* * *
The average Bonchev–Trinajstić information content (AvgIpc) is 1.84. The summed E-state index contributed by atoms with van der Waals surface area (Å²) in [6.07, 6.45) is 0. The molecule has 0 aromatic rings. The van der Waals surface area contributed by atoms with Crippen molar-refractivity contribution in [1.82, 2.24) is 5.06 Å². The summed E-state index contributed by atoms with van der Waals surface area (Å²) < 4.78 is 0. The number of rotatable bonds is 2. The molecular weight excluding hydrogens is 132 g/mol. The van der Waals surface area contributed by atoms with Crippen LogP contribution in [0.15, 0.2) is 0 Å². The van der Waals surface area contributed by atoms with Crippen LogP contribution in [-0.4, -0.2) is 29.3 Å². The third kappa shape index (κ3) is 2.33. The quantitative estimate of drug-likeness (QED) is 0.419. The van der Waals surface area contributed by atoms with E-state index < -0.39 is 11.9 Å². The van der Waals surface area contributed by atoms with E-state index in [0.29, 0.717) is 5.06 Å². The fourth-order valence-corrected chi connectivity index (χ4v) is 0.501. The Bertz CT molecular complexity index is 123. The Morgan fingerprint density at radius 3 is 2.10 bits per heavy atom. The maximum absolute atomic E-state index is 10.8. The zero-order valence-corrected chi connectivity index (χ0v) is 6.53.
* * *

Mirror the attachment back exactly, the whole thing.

The average Bonchev–Trinajstić information content (AvgIpc) is 1.84. The summed E-state index contributed by atoms with van der Waals surface area (Å²) in [6.07, 6.45) is 0. The molecule has 0 aromatic rings. The van der Waals surface area contributed by atoms with Crippen molar-refractivity contribution in [1.82, 2.24) is 5.06 Å². The summed E-state index contributed by atoms with van der Waals surface area (Å²) < 4.78 is 0. The number of rotatable bonds is 2. The molecular weight excluding hydrogens is 132 g/mol. The van der Waals surface area contributed by atoms with Crippen LogP contribution in [0.15, 0.2) is 0 Å². The van der Waals surface area contributed by atoms with Crippen LogP contribution in [-0.4, -0.2) is 29.3 Å². The third kappa shape index (κ3) is 2.33. The quantitative estimate of drug-likeness (QED) is 0.419. The van der Waals surface area contributed by atoms with E-state index < -0.39 is 11.9 Å². The van der Waals surface area contributed by atoms with E-state index in [0.29, 0.717) is 5.06 Å². The fourth-order valence-corrected chi connectivity index (χ4v) is 0.501. The Bertz CT molecular complexity index is 123. The Morgan fingerprint density at radius 3 is 2.10 bits per heavy atom. The maximum absolute atomic E-state index is 10.8. The zero-order valence-corrected chi connectivity index (χ0v) is 6.53.